The best and most innovative New Teen Titans stories focus on family: the ground-breaking issue built around Wally West’s letter to his parents, Starfire’s rivalry with her sister, Changeling’s rage at the killers of his adopted mother, Donna Troy’s search for relations, Dick Grayson’s decision to move past being Robin, and even “The Judas Contract.” Those emotional issues reflect the superhero storytelling style of the early 1980s when the big fights were held together with extended melodramas full of thought balloons.

As Sims says, that sort of superhero saga might not be to everyone’s taste. Undoubtedly my own fondness for those stories is rooted in the fact that I was in my late teens when they appeared. But the best of Wolfman and Pérez’s work stands up just as well as Claremont, Byrne, and Cockrum’s, and may hit deeper emotions.


Tam B said...

Great post! I agree with your supermodels vs. outcasts argument. The Titans were very much glitzy MTV superheroes. Also, most of them were wealthy or royal or celebrities, so they had a kind of built in popularity factor that was attractive to teens reading the comic at that time. It was like having an 'in' with the superteen 'in crowd.'

I think there is more to the NTT stories than having been adolescent when they appeared, because the importance of that run is still acknowledged.

Partly, this was because the NTT was DC's legacy book. But it was also its anti-legacy book - the series in which the characters grew past their legacies. It was the one place DC has ever seriously hashed out what it meant to have A list superheroes with legacy / generational characters who were always in danger of being derivative. Unfortunately, the Didio era at DC returned the Titans to a derivative junior JLA wannabe status; then when that didn't work, TPTB erased many of the Titans' connections to the A-listers. The current nu-52 Titans mag is just a youth brand.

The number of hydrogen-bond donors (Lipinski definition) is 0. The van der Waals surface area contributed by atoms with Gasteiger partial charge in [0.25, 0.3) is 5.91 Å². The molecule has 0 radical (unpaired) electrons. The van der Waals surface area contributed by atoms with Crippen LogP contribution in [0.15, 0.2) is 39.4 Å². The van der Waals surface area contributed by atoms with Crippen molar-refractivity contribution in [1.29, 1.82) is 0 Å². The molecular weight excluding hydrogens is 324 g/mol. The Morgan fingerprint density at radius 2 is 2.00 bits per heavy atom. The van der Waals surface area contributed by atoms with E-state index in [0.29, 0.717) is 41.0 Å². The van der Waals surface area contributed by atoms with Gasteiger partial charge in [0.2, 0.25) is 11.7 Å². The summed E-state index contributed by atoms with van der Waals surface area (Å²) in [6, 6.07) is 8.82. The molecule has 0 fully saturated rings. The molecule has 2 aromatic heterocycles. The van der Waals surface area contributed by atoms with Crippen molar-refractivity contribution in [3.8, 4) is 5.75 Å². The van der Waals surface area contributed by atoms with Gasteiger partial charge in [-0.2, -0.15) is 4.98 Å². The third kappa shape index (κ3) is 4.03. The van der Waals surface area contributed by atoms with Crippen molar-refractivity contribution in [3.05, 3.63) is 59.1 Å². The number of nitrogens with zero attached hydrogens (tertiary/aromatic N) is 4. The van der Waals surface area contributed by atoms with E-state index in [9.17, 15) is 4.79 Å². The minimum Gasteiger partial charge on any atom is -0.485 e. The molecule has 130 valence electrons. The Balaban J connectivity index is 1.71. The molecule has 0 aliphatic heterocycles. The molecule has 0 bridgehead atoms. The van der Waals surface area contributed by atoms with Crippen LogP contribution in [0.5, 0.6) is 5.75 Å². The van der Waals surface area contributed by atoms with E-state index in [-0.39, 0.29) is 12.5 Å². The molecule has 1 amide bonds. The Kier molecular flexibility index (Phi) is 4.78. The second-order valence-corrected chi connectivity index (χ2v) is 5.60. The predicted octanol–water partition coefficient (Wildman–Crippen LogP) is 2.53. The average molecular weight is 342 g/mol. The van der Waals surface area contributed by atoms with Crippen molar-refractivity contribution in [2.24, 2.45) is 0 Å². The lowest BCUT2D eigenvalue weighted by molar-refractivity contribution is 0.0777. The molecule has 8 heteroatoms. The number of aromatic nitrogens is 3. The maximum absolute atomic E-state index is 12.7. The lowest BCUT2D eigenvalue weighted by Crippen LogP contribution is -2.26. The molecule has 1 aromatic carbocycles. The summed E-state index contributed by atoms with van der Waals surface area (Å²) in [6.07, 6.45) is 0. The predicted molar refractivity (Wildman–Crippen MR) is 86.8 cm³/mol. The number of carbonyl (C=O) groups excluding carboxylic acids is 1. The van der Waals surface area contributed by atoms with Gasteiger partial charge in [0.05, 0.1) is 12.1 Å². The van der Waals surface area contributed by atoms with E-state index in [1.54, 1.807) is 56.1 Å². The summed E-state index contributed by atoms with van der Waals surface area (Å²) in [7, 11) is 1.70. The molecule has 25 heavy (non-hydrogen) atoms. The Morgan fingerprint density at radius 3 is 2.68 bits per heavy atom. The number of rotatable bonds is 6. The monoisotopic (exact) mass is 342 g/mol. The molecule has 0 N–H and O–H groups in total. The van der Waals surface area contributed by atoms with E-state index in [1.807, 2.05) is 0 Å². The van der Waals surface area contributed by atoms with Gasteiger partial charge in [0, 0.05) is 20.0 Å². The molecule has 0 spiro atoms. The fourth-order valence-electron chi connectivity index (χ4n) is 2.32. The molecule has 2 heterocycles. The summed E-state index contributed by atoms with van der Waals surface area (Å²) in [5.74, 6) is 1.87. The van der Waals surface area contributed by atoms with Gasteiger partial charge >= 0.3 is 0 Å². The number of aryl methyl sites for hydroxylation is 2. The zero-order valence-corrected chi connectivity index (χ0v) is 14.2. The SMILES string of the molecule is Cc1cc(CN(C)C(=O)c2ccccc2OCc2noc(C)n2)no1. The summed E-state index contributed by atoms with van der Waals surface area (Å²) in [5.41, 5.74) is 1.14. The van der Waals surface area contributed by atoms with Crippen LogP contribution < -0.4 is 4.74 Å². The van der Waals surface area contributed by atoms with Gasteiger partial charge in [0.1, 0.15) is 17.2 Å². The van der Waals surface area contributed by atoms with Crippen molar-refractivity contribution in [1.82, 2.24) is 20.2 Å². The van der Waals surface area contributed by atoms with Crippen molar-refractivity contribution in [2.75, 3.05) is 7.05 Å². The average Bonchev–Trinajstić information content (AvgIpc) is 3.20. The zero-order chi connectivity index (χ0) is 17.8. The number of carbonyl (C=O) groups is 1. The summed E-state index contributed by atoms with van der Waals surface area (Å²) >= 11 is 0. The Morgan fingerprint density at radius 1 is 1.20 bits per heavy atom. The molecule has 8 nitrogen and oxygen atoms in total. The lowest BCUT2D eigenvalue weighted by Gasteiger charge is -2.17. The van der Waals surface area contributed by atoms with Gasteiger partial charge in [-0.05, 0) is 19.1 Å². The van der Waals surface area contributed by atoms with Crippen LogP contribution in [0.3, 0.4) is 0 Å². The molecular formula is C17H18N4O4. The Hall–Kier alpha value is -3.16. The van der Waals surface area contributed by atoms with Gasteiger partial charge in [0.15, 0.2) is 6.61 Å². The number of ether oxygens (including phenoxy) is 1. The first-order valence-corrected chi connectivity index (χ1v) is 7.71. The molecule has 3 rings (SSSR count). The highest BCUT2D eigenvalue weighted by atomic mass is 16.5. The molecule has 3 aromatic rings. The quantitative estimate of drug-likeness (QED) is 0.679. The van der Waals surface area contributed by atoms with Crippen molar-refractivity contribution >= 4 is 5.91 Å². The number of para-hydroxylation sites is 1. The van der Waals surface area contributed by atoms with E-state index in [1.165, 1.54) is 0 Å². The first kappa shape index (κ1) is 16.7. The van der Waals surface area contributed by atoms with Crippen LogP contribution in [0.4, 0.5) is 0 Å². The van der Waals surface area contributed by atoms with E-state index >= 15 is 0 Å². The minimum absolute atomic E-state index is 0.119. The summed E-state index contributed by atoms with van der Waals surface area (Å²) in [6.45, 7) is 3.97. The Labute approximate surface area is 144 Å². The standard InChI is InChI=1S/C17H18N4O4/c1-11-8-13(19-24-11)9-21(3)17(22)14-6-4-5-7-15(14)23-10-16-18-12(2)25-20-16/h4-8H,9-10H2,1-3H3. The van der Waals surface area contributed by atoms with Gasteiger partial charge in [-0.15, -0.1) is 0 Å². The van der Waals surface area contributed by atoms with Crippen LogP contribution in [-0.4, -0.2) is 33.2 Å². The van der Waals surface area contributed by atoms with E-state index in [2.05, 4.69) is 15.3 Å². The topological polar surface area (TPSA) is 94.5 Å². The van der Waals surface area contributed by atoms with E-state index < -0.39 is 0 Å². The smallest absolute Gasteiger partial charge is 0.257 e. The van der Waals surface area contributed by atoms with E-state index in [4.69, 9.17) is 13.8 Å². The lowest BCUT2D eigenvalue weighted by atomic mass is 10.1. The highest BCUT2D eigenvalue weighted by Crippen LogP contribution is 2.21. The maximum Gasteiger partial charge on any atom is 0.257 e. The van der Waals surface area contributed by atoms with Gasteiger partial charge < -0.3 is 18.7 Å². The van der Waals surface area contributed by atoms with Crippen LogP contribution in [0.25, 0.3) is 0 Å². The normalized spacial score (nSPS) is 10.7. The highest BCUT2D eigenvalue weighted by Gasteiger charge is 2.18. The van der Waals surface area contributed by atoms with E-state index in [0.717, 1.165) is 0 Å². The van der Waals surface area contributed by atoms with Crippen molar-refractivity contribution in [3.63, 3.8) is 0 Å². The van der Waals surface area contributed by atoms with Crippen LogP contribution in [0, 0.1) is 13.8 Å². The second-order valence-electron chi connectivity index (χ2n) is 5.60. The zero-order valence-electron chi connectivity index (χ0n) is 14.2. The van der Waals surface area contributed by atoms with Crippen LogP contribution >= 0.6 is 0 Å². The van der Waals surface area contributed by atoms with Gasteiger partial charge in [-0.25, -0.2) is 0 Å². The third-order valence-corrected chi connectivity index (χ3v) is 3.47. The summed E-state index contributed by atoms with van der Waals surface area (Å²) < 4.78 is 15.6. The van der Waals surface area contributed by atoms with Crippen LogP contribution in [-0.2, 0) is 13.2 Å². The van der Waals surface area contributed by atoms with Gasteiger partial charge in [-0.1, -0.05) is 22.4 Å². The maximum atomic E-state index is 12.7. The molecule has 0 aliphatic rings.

The 80s' NTT stories were significant because of deep stories and characterization that dealt with the whole premise on which the DCU was based. The NTT succeeded in spite of the fact that they were abandoned, abused or neglected by their elders. So in an unspoken way, the Titans stories were about the ways in which the A-list heroes failed. The central panel of all the NTT stories in that sense would be this one:


Without the Titans, all DC is is the JLA and the Trinity. The current nu-52 has erased the whole NTT continuity, but the editors have tried to steal many of the plot points and characterizations that worked in the NTT. They are trying to transfer them onto the JLA (for example, the WW-Superman ship). It's not working. And it's clear the brass do not understand why it worked with the Titans but does not work with the A-listers.

J. L. Bell said...

Thanks for the comments and the link, Tam B.

As I recall, you remained a New Teen Titans fan past Crisis, which is when I stopped reading comics. As such, I didn’t see the post-Crisis relationship between Bruce Wayne and Dick Grayson shown in that panel, and in other magazines. There was tension and friction, of course, but when Dick worried about telling Bruce he’d dropped out of college, it was clear that he dreaded disappointing his mentor rather than fearing physical violence.

I think Geoff Johns’s run of Teen Titans in the early 2000s was so successful because it went back to the inheritance issues. Of course, he was also checking off a lot of the highlights of the Wolfman/Pérez era: Brother Blood, Trigon, Deathstroke, etc. Using the same characters as before, as the good Devin Grayson series did, wasn’t as powerful as using the young characters who were in the same position as the originals.